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Source: MIL-OSI Submissions

Source: Health and Disability Commissioner

Health and Disability Commissioner Morag McDowell today released a report finding a pharmacist in breach of the Code of Health and Disability Services Consumers’ Rights (the Code) for dispensing the wrong dose of methadone to a consumer and failing to follow relevant professional guidelines.
The man, aged in his sixties at the time of these events, had a medical history that included chronic obstructive pulmonary disease and previous intravenous drug use. He had been prescribed a daily dose of methadone as part of his Opioid Substitution Treatment Programme.
The man presented to the pharmacy and was waiting in line to receive his daily 11mg dose of methadone. The pharmacist finished administering a dose to a client, and then identified the client he thought would be next to step up to receive a dose. While the pharmacist had turned away to measure the correct dose for that client into a cup, the client left the room, and the man – who had been standing behind the intended client but was unseen due to his size – stepped forward and was waiting when the pharmacist returned to the counter with the dose he had just measured.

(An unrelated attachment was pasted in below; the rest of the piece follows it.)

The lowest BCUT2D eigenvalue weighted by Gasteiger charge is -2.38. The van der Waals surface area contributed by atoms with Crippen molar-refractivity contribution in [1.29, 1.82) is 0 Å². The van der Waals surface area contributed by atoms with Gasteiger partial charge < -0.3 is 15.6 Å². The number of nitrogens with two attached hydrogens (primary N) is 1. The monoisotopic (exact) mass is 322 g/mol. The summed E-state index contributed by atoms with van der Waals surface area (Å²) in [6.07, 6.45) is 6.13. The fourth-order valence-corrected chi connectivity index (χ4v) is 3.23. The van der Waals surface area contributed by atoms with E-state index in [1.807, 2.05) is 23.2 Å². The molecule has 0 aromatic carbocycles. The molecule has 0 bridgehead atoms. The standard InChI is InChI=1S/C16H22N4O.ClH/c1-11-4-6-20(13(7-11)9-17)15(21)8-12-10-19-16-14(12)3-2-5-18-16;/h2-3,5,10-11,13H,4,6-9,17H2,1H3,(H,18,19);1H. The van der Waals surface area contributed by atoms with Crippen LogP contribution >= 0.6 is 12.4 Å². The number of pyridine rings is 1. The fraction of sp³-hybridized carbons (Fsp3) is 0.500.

As a result, the man was inadvertently given and consumed another patient’s methadone dose of 75mg – almost seven times his usual dose. The pharmacist informed the man of the error as soon as he realised what had happened, and subsequently the man drove himself home before being taken to hospital by his family as a precaution.
Health and Disability Commissioner Morag McDowell found that the pharmacist failed to identify that the wrong client was standing in front of him, and dispensed the man another client’s methadone dose. He also allowed the man to drive home after the overdose, without advising him of the risks of doing so and the need to seek medical assistance and/or call an ambulance. Accordingly, the pharmacist failed to adhere to the professional standards set by the Ministry of Health and the Pharmacy Council of New Zealand, as well as the pharmacy’s Standard Operating Procedures (SOPs).
“The pharmacist’s actions in this case were potentially life-threatening, and contravened both the Pharmacy Council of New Zealand and Ministry of Health guidelines, as well as the pharmacy’s SOPs,” said Ms McDowell. “His dispensing on this occasion did not meet the standard of care that the man should have received.”
Ms McDowell recommended that the pharmacist arrange for an assessment through the Pharmaceutical Society of New Zealand, present an anonymised version of this case to his colleagues, and provide the man’s family with a written apology.
She also recommended that the pharmacy review and update its SOPs to reflect the changes made since these events, arrange refresher training for its staff in relation to dispensing and administering methadone, and conduct an audit on errors or near misses in relation to the dispensing of methadone and staff compliance with SOPs.
To read the full report on case 19HDC02146, visit the HDC website. 

MIL OSI